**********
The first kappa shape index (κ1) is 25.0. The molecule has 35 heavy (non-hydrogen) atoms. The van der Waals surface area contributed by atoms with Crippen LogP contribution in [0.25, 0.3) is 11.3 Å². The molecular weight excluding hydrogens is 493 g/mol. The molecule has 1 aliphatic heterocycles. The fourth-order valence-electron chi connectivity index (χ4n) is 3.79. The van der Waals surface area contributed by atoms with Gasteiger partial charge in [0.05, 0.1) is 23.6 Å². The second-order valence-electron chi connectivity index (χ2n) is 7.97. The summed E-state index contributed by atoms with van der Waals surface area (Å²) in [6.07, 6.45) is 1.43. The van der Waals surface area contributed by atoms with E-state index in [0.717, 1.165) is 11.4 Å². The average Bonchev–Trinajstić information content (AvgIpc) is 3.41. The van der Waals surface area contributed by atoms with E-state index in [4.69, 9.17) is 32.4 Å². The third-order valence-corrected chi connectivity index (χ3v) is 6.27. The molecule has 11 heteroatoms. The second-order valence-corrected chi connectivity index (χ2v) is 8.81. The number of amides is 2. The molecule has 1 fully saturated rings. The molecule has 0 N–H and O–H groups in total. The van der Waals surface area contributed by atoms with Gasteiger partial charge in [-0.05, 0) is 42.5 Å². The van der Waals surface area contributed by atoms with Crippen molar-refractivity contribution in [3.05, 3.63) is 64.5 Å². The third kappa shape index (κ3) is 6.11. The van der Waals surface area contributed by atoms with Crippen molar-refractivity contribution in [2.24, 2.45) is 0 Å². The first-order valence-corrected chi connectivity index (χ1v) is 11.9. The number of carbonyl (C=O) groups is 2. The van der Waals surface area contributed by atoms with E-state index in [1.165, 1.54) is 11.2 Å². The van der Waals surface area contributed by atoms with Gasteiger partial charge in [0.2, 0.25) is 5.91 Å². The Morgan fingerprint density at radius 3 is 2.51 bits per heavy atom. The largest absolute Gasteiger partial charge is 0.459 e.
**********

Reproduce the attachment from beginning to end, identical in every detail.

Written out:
The first kappa shape index (κ1) is 25.0. The molecule has 35 heavy (non-hydrogen) atoms. The van der Waals surface area contributed by atoms with Crippen LogP contribution in [0.25, 0.3) is 11.3 Å². The molecular weight excluding hydrogens is 493 g/mol. The molecule has 1 aliphatic heterocycles. The fourth-order valence-electron chi connectivity index (χ4n) is 3.79. The van der Waals surface area contributed by atoms with Gasteiger partial charge in [0.05, 0.1) is 23.6 Å². The second-order valence-electron chi connectivity index (χ2n) is 7.97. The summed E-state index contributed by atoms with van der Waals surface area (Å²) in [6.07, 6.45) is 1.43. The van der Waals surface area contributed by atoms with E-state index in [0.717, 1.165) is 11.4 Å². The average Bonchev–Trinajstić information content (AvgIpc) is 3.41. The van der Waals surface area contributed by atoms with E-state index in [4.69, 9.17) is 32.4 Å². The third-order valence-corrected chi connectivity index (χ3v) is 6.27. The molecule has 11 heteroatoms. The second-order valence-corrected chi connectivity index (χ2v) is 8.81. The number of amides is 2. The molecule has 1 fully saturated rings. The molecule has 0 N–H and O–H groups in total. The van der Waals surface area contributed by atoms with Gasteiger partial charge in [-0.05, 0) is 42.5 Å². The van der Waals surface area contributed by atoms with Crippen molar-refractivity contribution in [3.05, 3.63) is 64.5 Å². The third kappa shape index (κ3) is 6.11. The van der Waals surface area contributed by atoms with Crippen molar-refractivity contribution in [2.24, 2.45) is 0 Å². The first-order valence-corrected chi connectivity index (χ1v) is 11.9. The number of carbonyl (C=O) groups is 2. The van der Waals surface area contributed by atoms with E-state index in [1.165, 1.54) is 11.2 Å². The van der Waals surface area contributed by atoms with Gasteiger partial charge in [0.2, 0.25) is 5.91 Å². The Morgan fingerprint density at radius 3 is 2.51 bits per heavy atom. The largest absolute Gasteiger partial charge is 0.459 e.